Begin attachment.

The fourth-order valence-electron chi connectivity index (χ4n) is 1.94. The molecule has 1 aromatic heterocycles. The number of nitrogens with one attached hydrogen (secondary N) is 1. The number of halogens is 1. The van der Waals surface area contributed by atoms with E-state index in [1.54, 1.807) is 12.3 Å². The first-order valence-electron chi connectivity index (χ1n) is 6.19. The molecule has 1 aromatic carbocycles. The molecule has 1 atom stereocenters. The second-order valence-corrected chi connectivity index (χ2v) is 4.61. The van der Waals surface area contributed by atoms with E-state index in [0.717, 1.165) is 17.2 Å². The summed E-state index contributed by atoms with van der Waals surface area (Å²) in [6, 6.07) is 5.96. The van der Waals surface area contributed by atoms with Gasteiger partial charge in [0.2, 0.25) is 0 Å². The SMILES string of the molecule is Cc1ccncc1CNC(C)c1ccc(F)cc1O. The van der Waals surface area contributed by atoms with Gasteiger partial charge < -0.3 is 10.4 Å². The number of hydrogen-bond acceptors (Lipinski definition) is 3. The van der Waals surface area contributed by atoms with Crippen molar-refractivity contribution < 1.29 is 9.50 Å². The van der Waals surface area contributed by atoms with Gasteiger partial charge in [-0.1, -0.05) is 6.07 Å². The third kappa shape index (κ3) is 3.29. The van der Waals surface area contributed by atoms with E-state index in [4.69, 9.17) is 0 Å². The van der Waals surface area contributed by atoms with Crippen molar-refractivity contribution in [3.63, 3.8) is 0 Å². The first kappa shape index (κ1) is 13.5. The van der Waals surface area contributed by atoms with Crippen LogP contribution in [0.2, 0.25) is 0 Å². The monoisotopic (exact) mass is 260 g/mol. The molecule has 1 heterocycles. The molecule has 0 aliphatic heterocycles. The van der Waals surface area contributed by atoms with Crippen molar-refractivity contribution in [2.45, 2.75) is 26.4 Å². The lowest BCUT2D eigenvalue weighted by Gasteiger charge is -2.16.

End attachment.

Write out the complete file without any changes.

The fourth-order valence-electron chi connectivity index (χ4n) is 1.94. The molecule has 1 aromatic heterocycles. The number of nitrogens with one attached hydrogen (secondary N) is 1. The number of halogens is 1. The van der Waals surface area contributed by atoms with E-state index in [1.54, 1.807) is 12.3 Å². The first-order valence-electron chi connectivity index (χ1n) is 6.19. The molecule has 1 aromatic carbocycles. The molecule has 1 atom stereocenters. The second-order valence-corrected chi connectivity index (χ2v) is 4.61. The van der Waals surface area contributed by atoms with E-state index in [0.717, 1.165) is 17.2 Å². The summed E-state index contributed by atoms with van der Waals surface area (Å²) in [6, 6.07) is 5.96. The van der Waals surface area contributed by atoms with Gasteiger partial charge in [0.2, 0.25) is 0 Å². The SMILES string of the molecule is Cc1ccncc1CNC(C)c1ccc(F)cc1O. The van der Waals surface area contributed by atoms with Gasteiger partial charge < -0.3 is 10.4 Å². The number of hydrogen-bond acceptors (Lipinski definition) is 3. The van der Waals surface area contributed by atoms with Crippen molar-refractivity contribution < 1.29 is 9.50 Å². The van der Waals surface area contributed by atoms with Gasteiger partial charge in [-0.1, -0.05) is 6.07 Å². The third kappa shape index (κ3) is 3.29. The van der Waals surface area contributed by atoms with E-state index in [4.69, 9.17) is 0 Å². The van der Waals surface area contributed by atoms with Crippen molar-refractivity contribution in [3.63, 3.8) is 0 Å². The first kappa shape index (κ1) is 13.5. The van der Waals surface area contributed by atoms with Crippen LogP contribution in [0.2, 0.25) is 0 Å². The monoisotopic (exact) mass is 260 g/mol. The molecule has 1 heterocycles. The molecule has 0 aliphatic heterocycles. The van der Waals surface area contributed by atoms with Crippen molar-refractivity contribution in [2.45, 2.75) is 26.4 Å². The lowest BCUT2D eigenvalue weighted by Gasteiger charge is -2.16.